Evolutionists usually respond by claiming that to scientists, a 'theory' does not mean what it does to lay people, a casual guess. A scientific 'theory', they say, is a large and complex body of evidence and ideas about an important subject: germ theory, string theory, etc.
Both sides are wrong. The creationists are, as they say, 'not even wrong'. They are arguing linguistic trivia, and not addressing any important issue. But the evolutionists are also wrong. Scientists use the word 'theory' in many different ways, just as laypeople do.
Moreover, the evolutionists are wrong in a deeper sense. Evolution is 'just a theory'.
That's because every damned thing we know is just a theory. Science claims no hotline to the godhead. It has no scripture. It has no one who speaks ex cathedra. All we know is the evidence our our senses, and our ideas about that evidence. Anything in science can be proven false. Anything. Well-established ideas—the composition of matter reflected in the periodic table, Newtonian dynamics, evolution—are unlikely to be proven false, but there's nothing that says they can't be.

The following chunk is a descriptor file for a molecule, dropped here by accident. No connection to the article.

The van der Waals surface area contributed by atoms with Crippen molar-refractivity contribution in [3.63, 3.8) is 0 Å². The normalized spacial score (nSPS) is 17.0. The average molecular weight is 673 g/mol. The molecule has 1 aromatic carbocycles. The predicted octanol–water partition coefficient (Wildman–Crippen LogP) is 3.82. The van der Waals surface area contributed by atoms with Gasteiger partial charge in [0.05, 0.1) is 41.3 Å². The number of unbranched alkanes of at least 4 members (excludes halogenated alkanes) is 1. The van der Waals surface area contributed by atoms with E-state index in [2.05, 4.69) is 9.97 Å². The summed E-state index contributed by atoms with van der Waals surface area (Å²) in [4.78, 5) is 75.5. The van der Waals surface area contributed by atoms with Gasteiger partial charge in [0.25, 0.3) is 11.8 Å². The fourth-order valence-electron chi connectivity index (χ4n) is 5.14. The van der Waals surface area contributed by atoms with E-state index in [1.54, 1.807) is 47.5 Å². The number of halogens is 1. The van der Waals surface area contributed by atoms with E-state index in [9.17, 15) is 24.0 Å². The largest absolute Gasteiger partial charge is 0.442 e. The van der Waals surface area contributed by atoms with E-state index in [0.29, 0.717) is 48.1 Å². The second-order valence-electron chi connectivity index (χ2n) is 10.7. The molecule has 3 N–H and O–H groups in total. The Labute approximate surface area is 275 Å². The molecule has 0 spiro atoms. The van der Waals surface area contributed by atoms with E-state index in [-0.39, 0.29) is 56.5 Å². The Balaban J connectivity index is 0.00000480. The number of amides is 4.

Could our ideas about evolution be overturned? Sure. And that's a feature, not a bug. Science makes mistakes, because it's conducted by humans beings, who make mistakes. What's special about science, and the scientific culture, is that those mistakes are relatively easy to correct.
Relative to what? To religious mistakes. Because religion makes mistakes, too. And religion corrects them. Religion is ultimately no more stable or changeless than science. Take a look at the early centuries of Christianity. Ebionites, Marcionites, Gnostics, Arians, Copts—a total mess. It took centuries for Western Christianity to figure out what it believed. Then it went through it all again in the Reformation. And it's happening again, in front of our eyes, in the fights over female and gay clergy. How long did it take for the Roman Catholic Church to accept heliocentrism? How long did it take the Southern Baptists to renounce racism? Yet, they finally did.
The advantage of science over religion, as a way of knowledge, is not that one is right and one is wrong. Both are the product of erring humans, all too easily misled by fancy, by romance, by fear, by hope, born unto trouble as the sparks fly upward. Both are sometimes right and sometimes wrong. Science's advantage is that it embraces mechanisms for error to be identified and discarded. It's a lot more difficult when you have to run circles around inerrant holy writ, or a fatwa that can never be rescinded because the Ayatollah who wrote it dropped dead.